How to look for British Army war diaries 1914-1922
How can I view the records covered in this guide?
What are these records?
These records are the unit war diaries of the British Army in the First World War and are held by The National Archives in record series WO 95.
They are not personal diaries (try the Imperial War Museum or Local Record Offices for those).
Different parts of the collection cover units serving in different theatres:
- France and Flanders: WO 95/1-3154, WO 95/3911-4193 and WO 95/5500
- Mesopotamia, Iraq and North Persia: WO 95/4965-5288
- East Africa, Cameroon and West Africa: WO 95/5289-5388
Additional operational records for the Royal Naval Division can be found in ADM 137.
Some diaries are available on other websites:
- Gallipoli and the Dardanelles: WO 95/4263-4359 Ancestry (£).
- Australian and New Zealand Expeditionary Force: WO 95/3155-3657 Australian War Memorial and Archway
- Canadian Expedition Force: WO 95/3715-3910 Library and Archives Canada
What information do the records contain?
Some diaries record little more than daily losses and map references whilst others are much more descriptive, with daily reports on operations, intelligence summaries and other material. The digitised diaries cover activity in France and Belgium.
The diaries sometimes contain information about particular people but they are unit diaries, not personal diaries. A few contain details about awards of the Military Medal and the Meritorious Service Medal.
Many maps and plans were included in the original diaries but some confidential material was removed before the files were made available. This accounts for the absence of some appendices referred to on the covers of many diaries.
You can take part in our crowdsourcing project Operation War Diary, which aims to unearth the details from within the diaries, including names, places and events.
Snapshots from unit war diaries have been used to create our @unitwardiaries twitter feed. This is a great way to see the variety of information the diaries contain.
How do I search the records?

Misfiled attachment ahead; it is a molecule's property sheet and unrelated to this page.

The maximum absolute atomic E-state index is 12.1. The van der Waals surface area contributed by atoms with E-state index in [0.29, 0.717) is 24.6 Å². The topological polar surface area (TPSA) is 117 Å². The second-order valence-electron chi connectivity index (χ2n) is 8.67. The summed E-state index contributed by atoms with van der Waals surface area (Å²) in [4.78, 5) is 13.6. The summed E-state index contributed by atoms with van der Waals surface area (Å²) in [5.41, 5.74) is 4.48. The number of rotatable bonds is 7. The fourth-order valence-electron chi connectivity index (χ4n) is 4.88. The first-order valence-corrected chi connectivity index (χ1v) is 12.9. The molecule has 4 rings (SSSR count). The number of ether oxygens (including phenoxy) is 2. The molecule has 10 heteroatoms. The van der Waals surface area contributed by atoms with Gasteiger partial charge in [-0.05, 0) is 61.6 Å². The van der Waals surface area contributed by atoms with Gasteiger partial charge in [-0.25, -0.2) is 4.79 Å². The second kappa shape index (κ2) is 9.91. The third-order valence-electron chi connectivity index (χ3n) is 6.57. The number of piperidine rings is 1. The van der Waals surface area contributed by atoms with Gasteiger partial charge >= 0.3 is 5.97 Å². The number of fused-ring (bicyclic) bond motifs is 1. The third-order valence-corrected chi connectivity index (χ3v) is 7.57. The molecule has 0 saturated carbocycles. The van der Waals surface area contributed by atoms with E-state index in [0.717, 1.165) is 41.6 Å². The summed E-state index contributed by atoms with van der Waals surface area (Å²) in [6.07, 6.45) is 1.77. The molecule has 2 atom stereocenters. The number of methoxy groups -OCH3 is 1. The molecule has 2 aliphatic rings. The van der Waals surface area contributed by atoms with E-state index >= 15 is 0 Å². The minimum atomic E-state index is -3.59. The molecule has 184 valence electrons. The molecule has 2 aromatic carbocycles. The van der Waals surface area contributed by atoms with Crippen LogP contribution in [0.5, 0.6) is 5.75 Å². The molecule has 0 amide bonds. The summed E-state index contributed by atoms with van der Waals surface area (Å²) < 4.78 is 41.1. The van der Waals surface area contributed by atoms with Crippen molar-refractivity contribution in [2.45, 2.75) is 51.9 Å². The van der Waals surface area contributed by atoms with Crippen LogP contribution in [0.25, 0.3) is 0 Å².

You can search for a diary in our catalogue by filling in the form below.
Each diary is listed in our catalogue under the name of the unit, for example ‘9 Battalion Manchester Regiment’, along with a short description summarising the theatre of operation and the section of the British Army command structure within which the unit existed (usually a division).
Please note, the search results will include the number(s) and term(s) you searched with wherever they appear in the title and short description of the diary. So if you search for the 3rd battalion of a regiment your results may include diaries for units in the 3rd division as well.
The following search tips may prove useful:
- If you search only by name of regiment (without a battalion number), your search results will include all the battalions in that regiment.
- You do not need to include the word ‘regiment’, ‘battalion’ or ‘brigade’. For example, to search for a battalion in the Northumberland Fusiliers, you need only search using the word ‘Northumberland’.
- When searching for unit numbers, use cardinal numbers (i.e. 1, 2, 3 etc.) as opposed to ordinal numbers (i.e. 1st, 2nd, 3rd etc.). For example, to search for the 9th Battalion of the Manchester Regiment search with “9 Manchester”
What do the records look like?
With each download, you will typically see a unit diary that may cover a period of several years. This may be divided into several PDF files, which you can save to your computer. You can then scroll through the PDF files to locate the battalion and dates that you are interested in. You can also use the image viewer in Discovery to preview the pages of the diary.
Many of the war diaries were scribbled hastily in pencil and use obscure abbreviations, whilst some are the second carbon copy of the original, so they may be difficult to read.
Why can’t I find what I’m looking for?
Not all the unit war diaries held by The National Archives have been digitised.
Those diaries that haven’t been digitised are available to view in their original form at The National Archives in Kew. They are in record series WO 95.